Huntington’s Kessinger Wins Walker Award
HUNTINGTON — Often times, special teams is an afterthought for many at the high school level of football.
As Huntington High specialist Cason Kessinger proved, though, special teams can have as big – if not bigger – impact on a game’s outcome as offense or defense.
Whether offseason or during the 2016 campaign, Kessinger went to work each day hoping to earn respect for his trade while changing the game in West Virginia high school football.
“A lot of times people see kickers as just a person on the sideline,” Kessinger said. “In the offseason, I’m doing the exact same lifts as the rest of the team and we put in as much work with snaps, holding and placement.”
Kessinger didn’t only earn the respect of those around the state with his play. The senior’s impact in all three kicking capacities earned him the 2016 Walker Award, given to the state’s top special teams player by the West Virginia Sports Writers Association.
According to Huntington High coach Billy Seals, it is an award well-earned by one of the hardest-working Highlanders he’s coached.
“He won a couple games for us, to be honest with you,” Seals said. “We understand that there are three legs to the game, and he’s been a gem that we’ll miss tremendously.”
Kessinger finished the season 7-of-9 on field goal attempts with a long of 53 yards against Spring Valley that came on natural grass. His misses included having one attempt blocked and a kick that was wide right from 51 yards.
He also had a 75 percent rate of touchbacks on kickoffs while also pinning 14 of his 36 punt attempts inside the opponent’s 20-yard line.
“He was just the ultimate weapon,” Seals said. “He positively helped both the offense and defensive side for us. That’s what special teams is about.”
His worth was seen in two of the Highlanders’ most impressive wins of the 2016 season over George Washington and Spring Valley.
Against the Patriots, Kessinger averaged 42.1 yards on seven punts while also seeing three of his four kickoffs reach the end zone for touchbacks. That forced George Washington to start 10 of its 13 drives inside its own 20-yard line, meaning the Patriots were going to have to drive the length of the field.
“He won the GW game with field position,” Seals said. “They started 10 if 13 drives inside their 20 and that makes it hard for the opposing team when they have to go 80 yards every time they get the ball.”
He also had an offensive impact in the contest by forcing a pair of consecutive penalties on field goal attempts that led to the game-winning touchdown.
George Washington led by two as Kessinger lined up for his attempt and the Patriots had seen him nail a 53-yard field goal on natural grass in the previous week – a kick that pushed the Highlanders’ lead to two possessions in the third quarter of a 17-13 win over Spring Valley, which was the Timberwolves’ lone regular-season loss.
Knowing his prowess as a kicker, the Patriots jumped offsides on the 37-yard attempt, moving it five yards closer.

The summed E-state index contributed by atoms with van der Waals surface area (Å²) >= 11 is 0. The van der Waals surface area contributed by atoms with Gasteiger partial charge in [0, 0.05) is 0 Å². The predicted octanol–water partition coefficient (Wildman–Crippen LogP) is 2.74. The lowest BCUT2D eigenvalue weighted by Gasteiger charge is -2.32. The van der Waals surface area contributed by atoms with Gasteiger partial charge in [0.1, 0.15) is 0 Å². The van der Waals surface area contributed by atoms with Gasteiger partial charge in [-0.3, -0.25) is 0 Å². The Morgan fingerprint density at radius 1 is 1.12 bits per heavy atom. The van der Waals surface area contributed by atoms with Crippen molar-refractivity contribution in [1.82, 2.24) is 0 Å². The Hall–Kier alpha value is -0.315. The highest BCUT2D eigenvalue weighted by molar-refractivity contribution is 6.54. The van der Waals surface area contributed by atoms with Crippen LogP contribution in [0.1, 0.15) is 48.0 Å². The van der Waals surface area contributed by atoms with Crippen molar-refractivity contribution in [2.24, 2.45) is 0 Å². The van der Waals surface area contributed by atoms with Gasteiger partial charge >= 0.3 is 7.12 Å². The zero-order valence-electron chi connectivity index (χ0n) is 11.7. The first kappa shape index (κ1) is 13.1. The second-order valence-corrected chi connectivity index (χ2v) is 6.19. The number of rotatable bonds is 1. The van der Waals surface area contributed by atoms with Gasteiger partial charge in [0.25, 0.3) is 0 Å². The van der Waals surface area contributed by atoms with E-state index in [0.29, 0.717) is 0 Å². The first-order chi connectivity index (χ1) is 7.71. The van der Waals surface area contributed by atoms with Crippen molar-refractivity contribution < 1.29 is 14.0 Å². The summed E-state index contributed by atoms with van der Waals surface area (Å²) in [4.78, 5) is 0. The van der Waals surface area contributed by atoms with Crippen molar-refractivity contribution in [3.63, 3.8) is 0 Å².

On the subsequent 32-yard attempt, the Patriots tried to jump the line of scrimmage and were called for hurdling, an unsportsmanlike conduct penalty which led to a first down and eventual touchdown run by Jadon Hayes to earn the 24-18 win.
Seals said what sets the senior apart is his work ethic in the offseason to improve on his craft.
“He works out as hard as anybody here at the school and he works really hard and flexibility, leg strength and core strength,” Seals said. “We saw that with his distance – especially on kickoffs this year.”
In West Virginia, kickoffs into the end zone are an automatic touchback, which Kessinger used to his advantage to keep the ball out of the hands of some of the state’s most dangerous athletes in the return game.
“Many teams we face have a guy back there who can take it to the house at any point,” Seals said. “Those guys get frustrated when they are used to getting it and they have to watch it go over their heads. The frustration grows as the game goes on and it gets into their head.”
Kessinger, who is uncommitted for the Class of 2017, is ranked by Ray Guy Kicking Academy as the Class of 2017’s No. 8 kicker in the United States.
He has preferred walk-on offers to both West Virginia and Marshall with interest from Louisville and North Carolina also, but amazingly, Kessinger still has no offers with less than two months before signing day.
“I feel like I’m good enough to play anywhere in the nation,” Kessinger said. “I feel like I’m good enough to earn an offer.”
With the work that Kessinger has put in to his skills, Seals said whomever pulls the trigger on an offer will end up happy they did so.
“He’s come up here two or three days throughout the year after school for three years to kick by himself out on the field and get better,” Seals said. “Those are the things it takes to be a Division I kid, which he is. Somebody is going to get a steal with this kid. Since I’ve been here, he’s been the best kicker in the state of West Virginia, without a doubt.”
The Walker Award is named for Fulton Walker, who was a return specialist with the Miami Dolphins (1981-85) and the Los Angeles Raiders (1985-86). Walker amassed 5,216 return yards (1,437 punt return yards; 3,779 kick return yards) with two touchdowns during his five seasons.
Kessinger will receive the 2016 Walker Award at the 71st annual Victory Awards Dinner, which will be hosted by the West Virginia Sports Writers Association at 4 p.m. on May 21 at Village Square Conference Center in Clarksburg, W.Va.